The Southeast Energy Efficiency Alliance (SEEA) works to advance energy efficiency through networking, program activities and education. The non-profit organization, based in Atlanta, is active in 11 states throughout the Southeast, and collaborates with businesses, utilities, governments, public utility commissions, energy service companies, manufacturers, retailers, energy and environmental organizations, low-income energy advocates, large energy consumers and universities, to promote energy-efficient policies and practices.
SEEA recently published a report, completed by a team of researchers at the Georgia Institute of Technology and Duke University's Nicholas Institute, which utilized state-of-the-art economic modeling to evaluate the potential impact of energy efficiency policies in the Southeast. The report also includes profiles for each state in the region (including the District of Columbia) and the economic and employment impacts of energy efficiency for each individual state. View the report here.
DSIRE is a comprehensive source of information on state, local, utility, and federal incentives and policies that promote renewable energy and energy efficiency. Established in 1995 and funded by the U.S. Department of Energy, DSIRE is an ongoing project of the North Carolina Solar Center and the Interstate Renewable Energy Council.
Tax Incentives Assistance Project (TIAP)
The Tax Incentives Assistance Project, sponsored by a coalition of public interest nonprofit groups, government agencies, and other organizations in the energy efficiency field, is designed to give consumers and businesses information they need to make use of the federal income tax incentives for energy efficient products and technologies passed by Congress as part of the Energy Policy Act of 2005.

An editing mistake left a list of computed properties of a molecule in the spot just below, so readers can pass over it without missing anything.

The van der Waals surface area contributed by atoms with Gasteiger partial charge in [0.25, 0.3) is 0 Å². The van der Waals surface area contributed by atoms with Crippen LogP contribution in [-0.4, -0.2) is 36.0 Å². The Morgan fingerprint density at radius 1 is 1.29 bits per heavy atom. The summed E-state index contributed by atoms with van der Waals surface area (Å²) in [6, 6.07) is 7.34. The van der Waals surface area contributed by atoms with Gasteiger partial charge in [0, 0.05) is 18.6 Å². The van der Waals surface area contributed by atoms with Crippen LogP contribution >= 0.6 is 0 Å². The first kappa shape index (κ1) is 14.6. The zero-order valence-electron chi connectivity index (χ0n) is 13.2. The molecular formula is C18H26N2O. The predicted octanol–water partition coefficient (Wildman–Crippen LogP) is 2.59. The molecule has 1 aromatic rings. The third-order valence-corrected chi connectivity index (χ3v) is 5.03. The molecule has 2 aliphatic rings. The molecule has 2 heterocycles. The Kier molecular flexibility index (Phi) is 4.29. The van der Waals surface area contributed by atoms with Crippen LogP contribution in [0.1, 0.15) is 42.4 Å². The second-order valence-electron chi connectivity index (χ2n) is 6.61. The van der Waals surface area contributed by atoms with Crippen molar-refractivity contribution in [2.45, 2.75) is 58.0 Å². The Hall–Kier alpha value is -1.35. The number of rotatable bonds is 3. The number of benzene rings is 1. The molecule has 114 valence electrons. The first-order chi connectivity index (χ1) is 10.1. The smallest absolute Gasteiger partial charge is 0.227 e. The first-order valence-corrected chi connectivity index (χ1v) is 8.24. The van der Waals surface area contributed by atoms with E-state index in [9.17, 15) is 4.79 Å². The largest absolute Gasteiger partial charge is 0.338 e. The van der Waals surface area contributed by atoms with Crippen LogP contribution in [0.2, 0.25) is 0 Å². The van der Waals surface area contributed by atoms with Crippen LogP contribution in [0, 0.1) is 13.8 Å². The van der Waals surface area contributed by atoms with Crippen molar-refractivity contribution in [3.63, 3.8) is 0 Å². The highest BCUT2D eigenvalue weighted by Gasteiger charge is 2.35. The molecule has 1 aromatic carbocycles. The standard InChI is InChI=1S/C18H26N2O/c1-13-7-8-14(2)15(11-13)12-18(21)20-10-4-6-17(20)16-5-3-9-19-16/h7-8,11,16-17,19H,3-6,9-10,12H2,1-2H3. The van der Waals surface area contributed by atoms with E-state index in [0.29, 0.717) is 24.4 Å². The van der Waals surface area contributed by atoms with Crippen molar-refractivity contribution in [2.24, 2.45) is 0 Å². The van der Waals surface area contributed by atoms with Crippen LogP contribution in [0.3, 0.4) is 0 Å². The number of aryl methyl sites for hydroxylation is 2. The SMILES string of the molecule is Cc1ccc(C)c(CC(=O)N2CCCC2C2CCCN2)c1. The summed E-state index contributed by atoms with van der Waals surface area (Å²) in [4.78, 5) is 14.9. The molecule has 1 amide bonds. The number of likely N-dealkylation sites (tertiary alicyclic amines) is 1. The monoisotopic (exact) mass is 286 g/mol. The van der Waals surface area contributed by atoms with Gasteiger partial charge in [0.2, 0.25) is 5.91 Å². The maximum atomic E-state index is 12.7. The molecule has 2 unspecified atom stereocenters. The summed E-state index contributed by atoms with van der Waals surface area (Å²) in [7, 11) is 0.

Green Chamber of the South
The Green Chamber of the South serves businesses throughout the Southeast, connecting green businesses, clean tech and corporations with sustainability programs to share best practices learn and grow. It offers businesses exposure, networking opportunities, collaboration, workshops and seminars as well as a Green Incubator. The Green Chamber of the South provides sustainable businesses in the Southeast with a strong organization, guidance, and ample opportunities for collaboration and growth. For more information: www.greencs.org
Learn How Your Home Uses Energy
Take a virtual tour of this home to see how you can save energy and money – room by room. Be sure to select Broadband or Dial-up to get started.Explore Now
Set your thermostat to 68 degrees during the heating season 78 degrees during the cooling season.
Conserve Heat In Your Oven
Preheat your oven only when needed—and never for more than 10 minutes.
Remove lamps where you have more lighting than you really need, but be sure to maintain safe lighting conditions for work areas. Turn lights off when they’re not in use.
Let Nature Lend a Hand
If windows face south, open drapes during the day to utilize heat from the sun. If you have large windows that do not receive direct sun, close drapes to retain heat.
Reduce the Hot Water Temperature
Reducing the temperature on your water heater thermostat decreases heat loss from your tank. For washing hands, you may be able to turn the temperature to 110 degrees F (43 degrees C). Dishwashing may require higher temperature settings, e.g. 130 degrees F (54 degrees C).
Use Household Appliances Efficiently
Refrigerators, freezers, and dishwashers are the biggest energy users and together can cost several hundred dollars a year to operate. Use toaster ovens, pressure cookers, or other small appliances instead of the oven when possible. Do not use dishwashers or clothes dryers until you have a full load. For more information on how to use appliances more efficiently, click here.
Turn Off Electronic Equipment and Appliances When Not in Use